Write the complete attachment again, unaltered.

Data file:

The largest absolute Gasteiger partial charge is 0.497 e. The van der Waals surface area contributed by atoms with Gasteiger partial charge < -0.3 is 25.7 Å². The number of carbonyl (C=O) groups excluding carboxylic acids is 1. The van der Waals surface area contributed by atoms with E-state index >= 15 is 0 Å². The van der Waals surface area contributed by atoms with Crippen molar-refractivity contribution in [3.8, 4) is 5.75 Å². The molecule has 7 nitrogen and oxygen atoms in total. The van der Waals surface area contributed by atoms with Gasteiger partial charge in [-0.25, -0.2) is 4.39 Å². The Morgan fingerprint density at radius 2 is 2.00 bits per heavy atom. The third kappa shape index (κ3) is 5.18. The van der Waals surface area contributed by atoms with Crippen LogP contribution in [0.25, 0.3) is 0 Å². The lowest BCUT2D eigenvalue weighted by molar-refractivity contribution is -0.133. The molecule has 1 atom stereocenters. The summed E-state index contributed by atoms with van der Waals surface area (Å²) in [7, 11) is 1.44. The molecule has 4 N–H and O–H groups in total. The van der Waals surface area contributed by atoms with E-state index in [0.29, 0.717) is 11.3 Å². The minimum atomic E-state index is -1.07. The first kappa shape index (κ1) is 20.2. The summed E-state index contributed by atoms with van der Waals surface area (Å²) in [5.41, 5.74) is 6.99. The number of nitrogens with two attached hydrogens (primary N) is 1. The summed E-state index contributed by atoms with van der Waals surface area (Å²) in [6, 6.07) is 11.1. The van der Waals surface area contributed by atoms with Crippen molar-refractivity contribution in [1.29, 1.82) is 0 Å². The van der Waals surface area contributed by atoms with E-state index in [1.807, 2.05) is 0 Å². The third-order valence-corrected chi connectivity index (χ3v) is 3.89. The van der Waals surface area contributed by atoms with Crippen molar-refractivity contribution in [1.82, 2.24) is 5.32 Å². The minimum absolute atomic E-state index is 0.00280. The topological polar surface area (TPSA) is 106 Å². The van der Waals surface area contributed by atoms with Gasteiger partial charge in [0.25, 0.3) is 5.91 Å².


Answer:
The largest absolute Gasteiger partial charge is 0.497 e. The van der Waals surface area contributed by atoms with Gasteiger partial charge < -0.3 is 25.7 Å². The number of carbonyl (C=O) groups excluding carboxylic acids is 1. The van der Waals surface area contributed by atoms with E-state index >= 15 is 0 Å². The van der Waals surface area contributed by atoms with Crippen molar-refractivity contribution in [3.8, 4) is 5.75 Å². The molecule has 7 nitrogen and oxygen atoms in total. The van der Waals surface area contributed by atoms with Gasteiger partial charge in [-0.25, -0.2) is 4.39 Å². The Morgan fingerprint density at radius 2 is 2.00 bits per heavy atom. The third kappa shape index (κ3) is 5.18. The van der Waals surface area contributed by atoms with Crippen LogP contribution in [0.25, 0.3) is 0 Å². The lowest BCUT2D eigenvalue weighted by molar-refractivity contribution is -0.133. The molecule has 1 atom stereocenters. The summed E-state index contributed by atoms with van der Waals surface area (Å²) in [7, 11) is 1.44. The molecule has 4 N–H and O–H groups in total. The van der Waals surface area contributed by atoms with E-state index in [0.29, 0.717) is 11.3 Å². The minimum atomic E-state index is -1.07. The first kappa shape index (κ1) is 20.2. The summed E-state index contributed by atoms with van der Waals surface area (Å²) in [5.41, 5.74) is 6.99. The number of nitrogens with two attached hydrogens (primary N) is 1. The summed E-state index contributed by atoms with van der Waals surface area (Å²) in [6, 6.07) is 11.1. The van der Waals surface area contributed by atoms with Crippen molar-refractivity contribution in [1.29, 1.82) is 0 Å². The van der Waals surface area contributed by atoms with E-state index in [1.807, 2.05) is 0 Å². The third-order valence-corrected chi connectivity index (χ3v) is 3.89. The van der Waals surface area contributed by atoms with Crippen molar-refractivity contribution in [1.82, 2.24) is 5.32 Å². The minimum absolute atomic E-state index is 0.00280. The topological polar surface area (TPSA) is 106 Å². The van der Waals surface area contributed by atoms with Gasteiger partial charge in [0.25, 0.3) is 5.91 Å².